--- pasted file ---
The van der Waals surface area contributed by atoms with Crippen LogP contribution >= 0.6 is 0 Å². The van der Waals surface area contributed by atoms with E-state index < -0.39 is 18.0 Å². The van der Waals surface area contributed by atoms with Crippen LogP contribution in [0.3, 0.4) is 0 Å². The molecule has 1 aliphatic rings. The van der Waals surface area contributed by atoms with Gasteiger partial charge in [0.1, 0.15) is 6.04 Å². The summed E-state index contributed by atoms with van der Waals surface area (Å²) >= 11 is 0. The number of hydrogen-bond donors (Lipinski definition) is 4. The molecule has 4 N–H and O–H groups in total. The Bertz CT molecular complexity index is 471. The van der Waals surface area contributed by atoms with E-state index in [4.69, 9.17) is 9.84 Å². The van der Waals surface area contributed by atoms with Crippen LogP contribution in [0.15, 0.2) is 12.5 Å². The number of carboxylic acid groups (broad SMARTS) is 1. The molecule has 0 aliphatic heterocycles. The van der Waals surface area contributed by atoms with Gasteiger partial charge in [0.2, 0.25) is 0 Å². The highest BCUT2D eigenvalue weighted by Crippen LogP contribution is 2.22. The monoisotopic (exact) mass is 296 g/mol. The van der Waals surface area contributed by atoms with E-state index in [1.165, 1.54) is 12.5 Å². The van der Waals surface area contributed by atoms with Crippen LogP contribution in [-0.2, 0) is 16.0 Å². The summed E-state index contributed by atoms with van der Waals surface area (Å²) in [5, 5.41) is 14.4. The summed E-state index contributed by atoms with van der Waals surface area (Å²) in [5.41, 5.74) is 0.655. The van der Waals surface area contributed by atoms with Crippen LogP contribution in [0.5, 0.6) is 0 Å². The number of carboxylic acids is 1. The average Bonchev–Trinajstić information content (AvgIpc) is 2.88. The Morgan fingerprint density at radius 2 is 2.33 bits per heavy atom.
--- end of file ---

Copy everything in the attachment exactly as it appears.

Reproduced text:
The van der Waals surface area contributed by atoms with Crippen LogP contribution >= 0.6 is 0 Å². The van der Waals surface area contributed by atoms with E-state index < -0.39 is 18.0 Å². The van der Waals surface area contributed by atoms with Crippen LogP contribution in [0.3, 0.4) is 0 Å². The molecule has 1 aliphatic rings. The van der Waals surface area contributed by atoms with Gasteiger partial charge in [0.1, 0.15) is 6.04 Å². The summed E-state index contributed by atoms with van der Waals surface area (Å²) >= 11 is 0. The number of hydrogen-bond donors (Lipinski definition) is 4. The molecule has 4 N–H and O–H groups in total. The Bertz CT molecular complexity index is 471. The van der Waals surface area contributed by atoms with E-state index in [4.69, 9.17) is 9.84 Å². The van der Waals surface area contributed by atoms with Crippen LogP contribution in [0.15, 0.2) is 12.5 Å². The number of carboxylic acid groups (broad SMARTS) is 1. The molecule has 0 aliphatic heterocycles. The van der Waals surface area contributed by atoms with Gasteiger partial charge in [0.2, 0.25) is 0 Å². The highest BCUT2D eigenvalue weighted by Crippen LogP contribution is 2.22. The monoisotopic (exact) mass is 296 g/mol. The van der Waals surface area contributed by atoms with E-state index in [1.165, 1.54) is 12.5 Å². The van der Waals surface area contributed by atoms with Crippen LogP contribution in [-0.2, 0) is 16.0 Å². The summed E-state index contributed by atoms with van der Waals surface area (Å²) in [5, 5.41) is 14.4. The summed E-state index contributed by atoms with van der Waals surface area (Å²) in [5.41, 5.74) is 0.655. The van der Waals surface area contributed by atoms with Crippen LogP contribution in [0.5, 0.6) is 0 Å². The number of carboxylic acids is 1. The average Bonchev–Trinajstić information content (AvgIpc) is 2.88. The Morgan fingerprint density at radius 2 is 2.33 bits per heavy atom.